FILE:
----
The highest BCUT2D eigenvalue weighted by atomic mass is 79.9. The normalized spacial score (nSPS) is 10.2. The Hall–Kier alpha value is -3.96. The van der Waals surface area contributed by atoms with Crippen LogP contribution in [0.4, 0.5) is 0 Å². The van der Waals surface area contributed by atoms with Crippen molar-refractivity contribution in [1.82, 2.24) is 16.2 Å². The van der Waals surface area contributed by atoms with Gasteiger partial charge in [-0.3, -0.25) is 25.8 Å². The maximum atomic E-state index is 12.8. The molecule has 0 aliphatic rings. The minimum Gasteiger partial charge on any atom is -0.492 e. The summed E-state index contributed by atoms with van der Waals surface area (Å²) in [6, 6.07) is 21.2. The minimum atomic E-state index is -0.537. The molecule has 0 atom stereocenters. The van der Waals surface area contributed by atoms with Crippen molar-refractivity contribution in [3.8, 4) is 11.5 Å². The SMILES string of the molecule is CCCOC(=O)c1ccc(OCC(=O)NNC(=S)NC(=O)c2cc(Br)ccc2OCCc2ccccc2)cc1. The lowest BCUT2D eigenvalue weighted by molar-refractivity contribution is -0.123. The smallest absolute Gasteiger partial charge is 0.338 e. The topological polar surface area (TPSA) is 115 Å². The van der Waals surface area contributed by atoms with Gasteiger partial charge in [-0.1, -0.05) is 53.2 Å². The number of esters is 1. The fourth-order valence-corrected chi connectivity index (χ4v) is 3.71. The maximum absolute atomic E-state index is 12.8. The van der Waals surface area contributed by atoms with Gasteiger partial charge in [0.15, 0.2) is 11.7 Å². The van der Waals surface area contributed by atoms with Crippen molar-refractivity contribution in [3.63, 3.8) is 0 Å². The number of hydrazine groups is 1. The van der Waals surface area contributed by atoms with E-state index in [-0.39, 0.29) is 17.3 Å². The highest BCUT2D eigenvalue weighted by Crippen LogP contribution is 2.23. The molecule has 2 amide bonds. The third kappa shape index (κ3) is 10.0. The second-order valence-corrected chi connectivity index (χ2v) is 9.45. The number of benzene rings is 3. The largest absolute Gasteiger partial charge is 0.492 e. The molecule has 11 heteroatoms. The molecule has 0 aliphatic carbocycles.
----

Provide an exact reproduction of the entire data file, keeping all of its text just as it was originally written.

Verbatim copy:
The highest BCUT2D eigenvalue weighted by atomic mass is 79.9. The normalized spacial score (nSPS) is 10.2. The Hall–Kier alpha value is -3.96. The van der Waals surface area contributed by atoms with Crippen LogP contribution in [0.4, 0.5) is 0 Å². The van der Waals surface area contributed by atoms with Crippen molar-refractivity contribution in [1.82, 2.24) is 16.2 Å². The van der Waals surface area contributed by atoms with Gasteiger partial charge in [-0.3, -0.25) is 25.8 Å². The maximum atomic E-state index is 12.8. The molecule has 0 aliphatic rings. The minimum Gasteiger partial charge on any atom is -0.492 e. The summed E-state index contributed by atoms with van der Waals surface area (Å²) in [6, 6.07) is 21.2. The minimum atomic E-state index is -0.537. The molecule has 0 atom stereocenters. The van der Waals surface area contributed by atoms with Crippen molar-refractivity contribution in [3.8, 4) is 11.5 Å². The SMILES string of the molecule is CCCOC(=O)c1ccc(OCC(=O)NNC(=S)NC(=O)c2cc(Br)ccc2OCCc2ccccc2)cc1. The lowest BCUT2D eigenvalue weighted by molar-refractivity contribution is -0.123. The smallest absolute Gasteiger partial charge is 0.338 e. The topological polar surface area (TPSA) is 115 Å². The van der Waals surface area contributed by atoms with Gasteiger partial charge in [-0.1, -0.05) is 53.2 Å². The number of esters is 1. The fourth-order valence-corrected chi connectivity index (χ4v) is 3.71. The maximum absolute atomic E-state index is 12.8. The van der Waals surface area contributed by atoms with Gasteiger partial charge in [0.15, 0.2) is 11.7 Å². The van der Waals surface area contributed by atoms with Crippen molar-refractivity contribution in [3.63, 3.8) is 0 Å². The number of hydrazine groups is 1. The van der Waals surface area contributed by atoms with E-state index in [-0.39, 0.29) is 17.3 Å². The highest BCUT2D eigenvalue weighted by Crippen LogP contribution is 2.23. The molecule has 2 amide bonds. The third kappa shape index (κ3) is 10.0. The second-order valence-corrected chi connectivity index (χ2v) is 9.45. The number of benzene rings is 3. The largest absolute Gasteiger partial charge is 0.492 e. The molecule has 11 heteroatoms. The molecule has 0 aliphatic carbocycles.